Catching criminal masterminds is a tough job—they could be the most resourceful and tactical people anyone could ever meet. On the screen, however, no matter how difficult it is for investigators to catch them in the beginning, they always fall on authorities’ hands. The question is, does this hold true in real life?
“Hunted,” a new US reality show that premiered in the Philippines on Wednesday, is set to find out if ordinary citizens—who are both tactical and resourceful—can actually flee from a force that is known to capture the slickest and craziest criminals.
As such, Hunted signs up nine teams of two—referred to in the show as “fugitives”—who will try to outrun a former commander of the US Marshals, Lenny DePaul, and his team of investigators composed of army veterans, FBI detectives and intelligence agents. A prize pot of $250,000 await each team who will surpass DePaul’s team for 28 days.
As former commander of the US Marshals New Yor and New Jersey Regional Fugitive Task Force, Depaul has spent more than 30 years hunting criminals, drug runners and terrorists.
With the reality show’s debut in the country, The Manila Times interviewed DePaul via email to get to know what happens behind “the world’s most elaborate game of hide-and-seek.”
The Manila Times: How is Hunted different from other reality shows?
Lenny DePaul: I think the entertainment part, that means for people to sit in their living room and an audience to sit there, “Man I was at the edge of my seat. This guy was wanted. What was he going to do? Why did he make that move? Why did he pick-up the phone? Why did she do that? It was intense.” It was received well around the United States. It was very entertaining. People love police shows for whatever reasons. “If I was the fugitive, what would I do to hide? I wouldn’t go there, I wouldn’t do that.” It was a guessing game for the audience.
How do you think Asians will receive the show?
We’re all humans. We all have that instinct that “If I was the fugitive, what would I do to elude capture? I would never be one but if I was, what could I do?” And to have law enforcers, to have professional men hunters out there who’ve done it for a very long time, chasing you—that brings a whole different cycle to this show. It’s scary for these ordinary citizens down the run and I think Asians will certainly enjoy watching every episode. They’ll be into it. They did in the UK, they continue to do a Season 3 there and we hope to get a Season 2 in the US.
How diverse are the participating teams of Hunted?
We had a husband and wife, a couple of husband-and-wife teams. We had two best friends out there. We had two females, there were moms out there trying to go on the run. We had one guy that was a criminal attorney and a former criminal and his girlfriend on the run. We had two Middle Eastern guys that were also on the run. They brought different things to the table for us, different backgrounds. Whether it was a religious background these guys, they’re not eating and they’re starving and not drinking and they’re passing out. Of course I didn’t know any of these stuff until I sat down and watched the episodes. Some of these teams went through hell to try to make it to 28 days. It was pretty interesting to see the cast, I mean the fugitives and how they were cast and how it developed. I had to sit down and watch the episode because I had no idea about any of them until it’s aired on television.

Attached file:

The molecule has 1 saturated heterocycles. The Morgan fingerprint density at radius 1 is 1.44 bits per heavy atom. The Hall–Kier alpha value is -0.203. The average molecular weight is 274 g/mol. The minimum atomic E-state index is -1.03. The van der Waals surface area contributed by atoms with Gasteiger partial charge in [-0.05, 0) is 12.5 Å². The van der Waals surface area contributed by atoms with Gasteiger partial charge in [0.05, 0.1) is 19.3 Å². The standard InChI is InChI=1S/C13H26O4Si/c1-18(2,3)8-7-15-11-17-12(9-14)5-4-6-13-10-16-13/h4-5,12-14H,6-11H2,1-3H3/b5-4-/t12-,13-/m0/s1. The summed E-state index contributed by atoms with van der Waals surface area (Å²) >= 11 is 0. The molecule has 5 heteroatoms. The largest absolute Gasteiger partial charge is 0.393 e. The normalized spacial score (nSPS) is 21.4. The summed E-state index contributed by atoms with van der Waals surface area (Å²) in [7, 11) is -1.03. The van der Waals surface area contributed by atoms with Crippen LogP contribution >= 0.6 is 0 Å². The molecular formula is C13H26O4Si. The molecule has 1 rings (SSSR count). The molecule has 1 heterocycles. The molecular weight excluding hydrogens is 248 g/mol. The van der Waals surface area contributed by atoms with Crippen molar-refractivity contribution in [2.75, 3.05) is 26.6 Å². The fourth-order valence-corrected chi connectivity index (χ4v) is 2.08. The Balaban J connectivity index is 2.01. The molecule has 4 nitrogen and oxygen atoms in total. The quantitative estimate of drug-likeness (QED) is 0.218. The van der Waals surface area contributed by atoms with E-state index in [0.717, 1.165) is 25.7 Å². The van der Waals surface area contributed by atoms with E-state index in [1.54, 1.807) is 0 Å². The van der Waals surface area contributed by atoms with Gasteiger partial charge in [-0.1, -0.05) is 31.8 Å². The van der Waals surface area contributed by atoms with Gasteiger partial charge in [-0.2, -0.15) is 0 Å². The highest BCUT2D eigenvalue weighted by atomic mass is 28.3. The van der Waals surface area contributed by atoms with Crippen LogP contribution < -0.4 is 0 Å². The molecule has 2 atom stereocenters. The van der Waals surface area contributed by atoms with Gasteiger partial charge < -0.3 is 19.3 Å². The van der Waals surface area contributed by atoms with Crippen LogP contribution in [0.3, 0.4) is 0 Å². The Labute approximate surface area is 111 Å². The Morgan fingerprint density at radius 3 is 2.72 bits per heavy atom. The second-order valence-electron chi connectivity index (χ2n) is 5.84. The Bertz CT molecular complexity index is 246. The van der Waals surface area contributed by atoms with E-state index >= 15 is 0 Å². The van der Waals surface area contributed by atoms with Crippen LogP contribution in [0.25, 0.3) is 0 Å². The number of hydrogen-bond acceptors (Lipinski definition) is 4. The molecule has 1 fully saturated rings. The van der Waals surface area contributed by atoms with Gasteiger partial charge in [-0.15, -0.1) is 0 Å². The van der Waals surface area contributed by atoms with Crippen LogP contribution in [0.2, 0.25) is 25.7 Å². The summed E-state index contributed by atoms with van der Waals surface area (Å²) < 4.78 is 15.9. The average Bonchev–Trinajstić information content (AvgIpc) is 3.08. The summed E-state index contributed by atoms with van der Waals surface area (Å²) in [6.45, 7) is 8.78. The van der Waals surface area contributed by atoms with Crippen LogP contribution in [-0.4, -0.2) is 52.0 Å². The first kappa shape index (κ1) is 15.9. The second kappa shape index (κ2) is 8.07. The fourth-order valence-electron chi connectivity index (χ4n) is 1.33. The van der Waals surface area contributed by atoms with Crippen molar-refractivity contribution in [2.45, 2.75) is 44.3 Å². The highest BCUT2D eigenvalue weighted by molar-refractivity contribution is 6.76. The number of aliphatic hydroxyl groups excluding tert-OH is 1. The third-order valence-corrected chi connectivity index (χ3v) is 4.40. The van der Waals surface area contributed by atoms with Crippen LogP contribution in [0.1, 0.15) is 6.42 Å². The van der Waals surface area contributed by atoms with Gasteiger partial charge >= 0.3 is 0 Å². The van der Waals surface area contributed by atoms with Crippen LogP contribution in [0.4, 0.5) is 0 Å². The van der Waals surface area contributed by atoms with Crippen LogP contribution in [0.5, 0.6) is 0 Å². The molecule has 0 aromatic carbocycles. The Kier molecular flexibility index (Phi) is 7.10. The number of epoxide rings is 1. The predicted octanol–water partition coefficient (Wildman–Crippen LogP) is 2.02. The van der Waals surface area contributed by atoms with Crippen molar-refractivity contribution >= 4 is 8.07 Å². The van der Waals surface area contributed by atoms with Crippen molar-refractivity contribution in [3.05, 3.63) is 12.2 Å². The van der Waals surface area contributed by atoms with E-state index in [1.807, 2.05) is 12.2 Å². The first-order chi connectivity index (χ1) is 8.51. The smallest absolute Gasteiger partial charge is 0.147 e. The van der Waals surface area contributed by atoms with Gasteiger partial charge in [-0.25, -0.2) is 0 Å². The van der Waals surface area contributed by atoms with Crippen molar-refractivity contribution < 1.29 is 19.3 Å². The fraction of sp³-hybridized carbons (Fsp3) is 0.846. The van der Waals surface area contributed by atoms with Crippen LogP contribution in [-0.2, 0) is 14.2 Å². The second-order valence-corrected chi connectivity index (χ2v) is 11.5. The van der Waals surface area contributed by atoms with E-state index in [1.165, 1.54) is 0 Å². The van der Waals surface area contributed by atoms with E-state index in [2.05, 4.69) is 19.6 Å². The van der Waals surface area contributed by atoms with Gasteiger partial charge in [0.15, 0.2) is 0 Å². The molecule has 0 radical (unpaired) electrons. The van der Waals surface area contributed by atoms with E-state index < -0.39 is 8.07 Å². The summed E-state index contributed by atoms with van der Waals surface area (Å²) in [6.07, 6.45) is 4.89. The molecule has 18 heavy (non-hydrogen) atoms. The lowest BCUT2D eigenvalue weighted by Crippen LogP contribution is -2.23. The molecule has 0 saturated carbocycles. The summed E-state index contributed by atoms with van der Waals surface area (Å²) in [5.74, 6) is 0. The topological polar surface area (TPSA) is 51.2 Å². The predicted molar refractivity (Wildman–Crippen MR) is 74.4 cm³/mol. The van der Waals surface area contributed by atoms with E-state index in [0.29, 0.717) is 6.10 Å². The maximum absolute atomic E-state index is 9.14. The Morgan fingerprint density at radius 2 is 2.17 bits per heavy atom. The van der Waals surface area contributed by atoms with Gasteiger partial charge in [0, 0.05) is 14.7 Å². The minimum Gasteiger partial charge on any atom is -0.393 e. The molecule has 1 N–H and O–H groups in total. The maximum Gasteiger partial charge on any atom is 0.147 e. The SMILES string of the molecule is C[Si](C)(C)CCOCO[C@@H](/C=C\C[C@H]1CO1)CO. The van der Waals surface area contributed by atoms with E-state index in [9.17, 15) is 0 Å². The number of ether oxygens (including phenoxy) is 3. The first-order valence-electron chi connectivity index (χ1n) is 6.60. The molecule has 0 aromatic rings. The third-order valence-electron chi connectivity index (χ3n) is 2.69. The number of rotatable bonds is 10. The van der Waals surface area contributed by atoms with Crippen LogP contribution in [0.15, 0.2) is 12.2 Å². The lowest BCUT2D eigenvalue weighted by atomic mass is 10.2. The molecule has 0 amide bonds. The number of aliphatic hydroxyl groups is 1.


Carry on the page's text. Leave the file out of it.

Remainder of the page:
How does it feel to be a chaser in this real-life hunting game?
It was very exciting. Chasing human beings, even though it was a game show we didn’t look at it like that. The adrenaline kicked in as soon as the light turned green. As soon as we had to go, we just snapped into action and did our thing. And coupled with our cyber-intel sited in the command center where I was at, these people are geniuses. I had people that need to be interviewed. We certainly hit the ground running and once we get going on the investigation it doesn’t matter if it was a game show or you’re tracking down somebody that committed a triple homicide. You’re trying to find a human being, you’re trying to find somebody, so it’s really a challenge.
After your stint in the military, what other pursuits have you considered?
When I got out of the military, I worked in the construction a little bit. My family was in the horse racing business. I worked on the farm. I worked with horses for a little while, while I was waiting. I put an avocation in with the United States Secret Service. I was 17 years old when I enlisted in the Navy and five years at duty and then I was out for a little while and went right back to the government secret service and then I’ve been a latter transfer over US Marshall service where I spent the last 24 years in the fugitive business.
Would you encourage your children to follow your footsteps in the military?
I would not discourage them if they wanted to. I started early for free. I loved it so much. I enjoyed. I didn’t sit back when I was younger and knew that here’s what I want to do, I just kind of fell into it. I couldn’t afford to go to college so I enlisted in military and moved to my grandmother. I did everything on my own. I took the stairs up, I didn’t pick the elevator. I pretty much earned everything that I got and that’s what I’m teaching my kids that it’s not a free ride out there. It’s a tough world.
How has the reception been since the debut of Hunted in the US?
People love the show. Everybody I’ve bumped into is very eager and wants the second season to start. It is well received here in the United States and I think and I’m pretty positive that it’ll happen in the Philippines as well. I think you’ll enjoy it.
Hunted airs Wednesdays, 9 pm, on KIX (Cablelink Ch. 54, Cignal TV Ch. 264, Destiny Cable Ch. 63, Gsat Ch. 18, and SKY Cable Ch. 63).